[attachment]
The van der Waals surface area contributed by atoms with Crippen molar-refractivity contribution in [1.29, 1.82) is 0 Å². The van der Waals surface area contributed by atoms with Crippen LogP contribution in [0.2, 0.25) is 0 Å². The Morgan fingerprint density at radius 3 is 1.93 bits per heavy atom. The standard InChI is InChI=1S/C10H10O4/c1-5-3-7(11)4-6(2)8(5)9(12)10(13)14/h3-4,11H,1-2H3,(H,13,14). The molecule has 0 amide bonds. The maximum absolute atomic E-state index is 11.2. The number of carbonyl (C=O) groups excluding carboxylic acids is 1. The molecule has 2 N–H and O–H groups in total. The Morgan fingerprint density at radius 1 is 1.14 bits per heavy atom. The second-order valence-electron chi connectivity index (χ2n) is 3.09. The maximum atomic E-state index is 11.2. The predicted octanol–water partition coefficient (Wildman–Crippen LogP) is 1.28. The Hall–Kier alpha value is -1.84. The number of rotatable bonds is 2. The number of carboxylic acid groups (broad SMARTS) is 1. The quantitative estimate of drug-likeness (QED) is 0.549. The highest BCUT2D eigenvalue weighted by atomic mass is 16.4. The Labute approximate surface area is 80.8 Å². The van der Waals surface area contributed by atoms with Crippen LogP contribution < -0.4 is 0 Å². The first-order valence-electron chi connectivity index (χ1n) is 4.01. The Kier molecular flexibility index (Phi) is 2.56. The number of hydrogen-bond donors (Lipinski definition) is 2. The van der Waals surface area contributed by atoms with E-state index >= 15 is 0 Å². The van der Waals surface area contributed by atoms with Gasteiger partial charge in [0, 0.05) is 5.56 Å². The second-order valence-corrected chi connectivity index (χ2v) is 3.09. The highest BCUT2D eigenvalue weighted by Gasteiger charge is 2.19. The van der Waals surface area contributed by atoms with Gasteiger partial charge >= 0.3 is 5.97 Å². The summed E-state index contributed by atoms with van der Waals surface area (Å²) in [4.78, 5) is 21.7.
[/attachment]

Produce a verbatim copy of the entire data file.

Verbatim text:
The van der Waals surface area contributed by atoms with Crippen molar-refractivity contribution in [1.29, 1.82) is 0 Å². The van der Waals surface area contributed by atoms with Crippen LogP contribution in [0.2, 0.25) is 0 Å². The Morgan fingerprint density at radius 3 is 1.93 bits per heavy atom. The standard InChI is InChI=1S/C10H10O4/c1-5-3-7(11)4-6(2)8(5)9(12)10(13)14/h3-4,11H,1-2H3,(H,13,14). The molecule has 0 amide bonds. The maximum absolute atomic E-state index is 11.2. The number of carbonyl (C=O) groups excluding carboxylic acids is 1. The molecule has 2 N–H and O–H groups in total. The Morgan fingerprint density at radius 1 is 1.14 bits per heavy atom. The second-order valence-electron chi connectivity index (χ2n) is 3.09. The maximum atomic E-state index is 11.2. The predicted octanol–water partition coefficient (Wildman–Crippen LogP) is 1.28. The Hall–Kier alpha value is -1.84. The number of rotatable bonds is 2. The number of carboxylic acid groups (broad SMARTS) is 1. The quantitative estimate of drug-likeness (QED) is 0.549. The highest BCUT2D eigenvalue weighted by atomic mass is 16.4. The Labute approximate surface area is 80.8 Å². The van der Waals surface area contributed by atoms with Crippen LogP contribution < -0.4 is 0 Å². The first-order valence-electron chi connectivity index (χ1n) is 4.01. The Kier molecular flexibility index (Phi) is 2.56. The number of hydrogen-bond donors (Lipinski definition) is 2. The van der Waals surface area contributed by atoms with E-state index >= 15 is 0 Å². The van der Waals surface area contributed by atoms with Gasteiger partial charge in [0, 0.05) is 5.56 Å². The second-order valence-corrected chi connectivity index (χ2v) is 3.09. The highest BCUT2D eigenvalue weighted by Gasteiger charge is 2.19. The van der Waals surface area contributed by atoms with Gasteiger partial charge >= 0.3 is 5.97 Å². The summed E-state index contributed by atoms with van der Waals surface area (Å²) in [4.78, 5) is 21.7.